Trees The history of Irish trees begins at the end of the last ice age which was 13,000 years ago. Gradually the plants, trees and animals returned. The first trees were those which could tolerate cold and damp and whose seeds were spread by the wind, such as willow, alder and birch. However, these were eventually replaced by an oak forest which along with other trees covered 90% of the Irish landscape. It is hard to imagine that such a huge forest is what the first people who came to Ireland would have seen 8,000 years ago. Today only 6% of Ireland is forested with mostly introduced coniferous forest. The original deciduous forest now only covers 1% of the landscape.
Oak Quercus robur (Fagaceae) Oaks are deciduous broadleaved trees which can support more species of wildlife that any other Irish tree. The leaves are widest above the middle with 5-7 lobes, dark green above and blue-green beneath. Flowers are borne in catkins: the male is yellow-green and drooping females inconspicuous which in turn produce acorns ripening to a dark brown colour.
Rowan Sorbus aucuparia (Rosaceae) This deciduous tree is conical in shape, spreading with age, has shoots that end in purple buds covered in grey hairs. Pinnate leaves have up to 15 sharp toothed, pointed dark green leaves which are blue-green underneath. The small white flowers have five petals and develop into red berries which are poisonous if eaten raw.
Hawthorn Crataegus monogyna (Rosaceae) The smooth thorny stems of this deciduous tree become cracked with age as the tree spreads. The leaves are oval to diamond-shaped in outline with a broad tapered base and 3-5 sharp toothed lobes, glossy and dark green above with a paler underside. The fragrant white flowers are produced in dense clusters followed by a bright red fruit called a haw containing a single stone.
Scots Pine Pinus sylvestris (Pinaceae) This impressive evergreen tree is conical when young, developing into a rounded spreading head on a tall trunk when mature. The needles are blue-green to blue-grey, male flowers are cylindrical clusters and yellow in colour. The female are upright, red in colour scattered in ones or twos at the tips of young shoots. They take until the second autumn to mature into egg-shaped woody cones which brown when ripe.
Silver Birch Betula pendula (Betulaceae) Silver birch is a medium-sized deciduous tree with a slender trunk and a crown of arched branches with drooping branchlets. The young shoots are rough to the touch with numerous small warts. The glossy and dark leaves are oval to triangular, edged with double teeth, turning yellow in the autumn. The male catkins are drooping while the female are upright. Brown fruit clusters break up when ripe.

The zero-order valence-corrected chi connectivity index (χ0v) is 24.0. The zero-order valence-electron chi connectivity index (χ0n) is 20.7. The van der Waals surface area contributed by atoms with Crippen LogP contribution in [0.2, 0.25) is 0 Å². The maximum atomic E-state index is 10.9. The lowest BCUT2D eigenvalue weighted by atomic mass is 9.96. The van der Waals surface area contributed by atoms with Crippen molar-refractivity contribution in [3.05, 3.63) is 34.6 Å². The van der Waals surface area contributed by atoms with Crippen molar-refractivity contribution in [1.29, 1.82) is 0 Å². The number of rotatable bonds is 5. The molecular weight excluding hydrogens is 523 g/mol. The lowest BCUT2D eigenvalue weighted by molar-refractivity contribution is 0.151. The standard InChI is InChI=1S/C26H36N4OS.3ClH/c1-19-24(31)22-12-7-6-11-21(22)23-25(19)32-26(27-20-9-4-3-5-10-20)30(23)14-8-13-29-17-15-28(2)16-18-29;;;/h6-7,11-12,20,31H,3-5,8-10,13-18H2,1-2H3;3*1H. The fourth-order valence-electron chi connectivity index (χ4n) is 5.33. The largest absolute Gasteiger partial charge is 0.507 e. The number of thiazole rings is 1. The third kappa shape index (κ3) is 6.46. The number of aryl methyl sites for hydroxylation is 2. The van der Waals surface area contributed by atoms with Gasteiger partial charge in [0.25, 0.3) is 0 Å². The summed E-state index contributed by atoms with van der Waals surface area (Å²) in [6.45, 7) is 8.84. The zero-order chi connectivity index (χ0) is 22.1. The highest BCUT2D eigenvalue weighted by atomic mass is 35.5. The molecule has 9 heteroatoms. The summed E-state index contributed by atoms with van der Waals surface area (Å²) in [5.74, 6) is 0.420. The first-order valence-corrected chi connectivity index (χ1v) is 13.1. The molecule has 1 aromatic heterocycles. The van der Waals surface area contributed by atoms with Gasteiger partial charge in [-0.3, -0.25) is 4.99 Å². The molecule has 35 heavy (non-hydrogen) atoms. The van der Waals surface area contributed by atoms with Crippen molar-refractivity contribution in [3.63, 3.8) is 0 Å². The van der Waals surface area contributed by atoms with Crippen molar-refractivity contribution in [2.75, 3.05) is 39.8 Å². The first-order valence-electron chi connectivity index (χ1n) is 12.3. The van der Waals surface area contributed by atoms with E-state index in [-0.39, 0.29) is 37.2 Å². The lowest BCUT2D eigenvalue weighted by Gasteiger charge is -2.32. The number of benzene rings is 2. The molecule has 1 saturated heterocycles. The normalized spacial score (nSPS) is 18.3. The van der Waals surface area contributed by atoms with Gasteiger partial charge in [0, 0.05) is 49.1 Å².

Common Holly Ilex aquifolium (Aquifoliaceae) Holly is an evergreen tree often shrub-like in form with glossy, dark green leaves. Leaves range from oval to oblong; the spiny leaves are generally concentrated to the lower younger branches while smooth leaves are on older trees with higher shoots. Flowers grow in clusters with male and female on different trees, the bright red berries only occur on the female trees.
Elder Sambucus nigra (Caprifoliaceae) The deciduous elder is often shrubby with several stems coming from the base with twisted growth and arching branches. The leaves sprout on opposite sides, pinnate with 5-7 oval and pointed leaves. The flat heads of white flowers are in clusters 25cm wide and are followed by edible berries which turn black when ripe.
Common Ash Fraxinus excelsior (Oleaceae) This large deciduous tree has a stout smooth trunk, branches tipped with prominent black buds. The opposite, pinnate leaves have up to 13 dark green leaflets with a slender tapered point at the tip. Tiny purple flowers form in dense clusters, have no petals and form winged fruit which also form in large clusters.
Alder Alnus glutinosa (Betulaceae)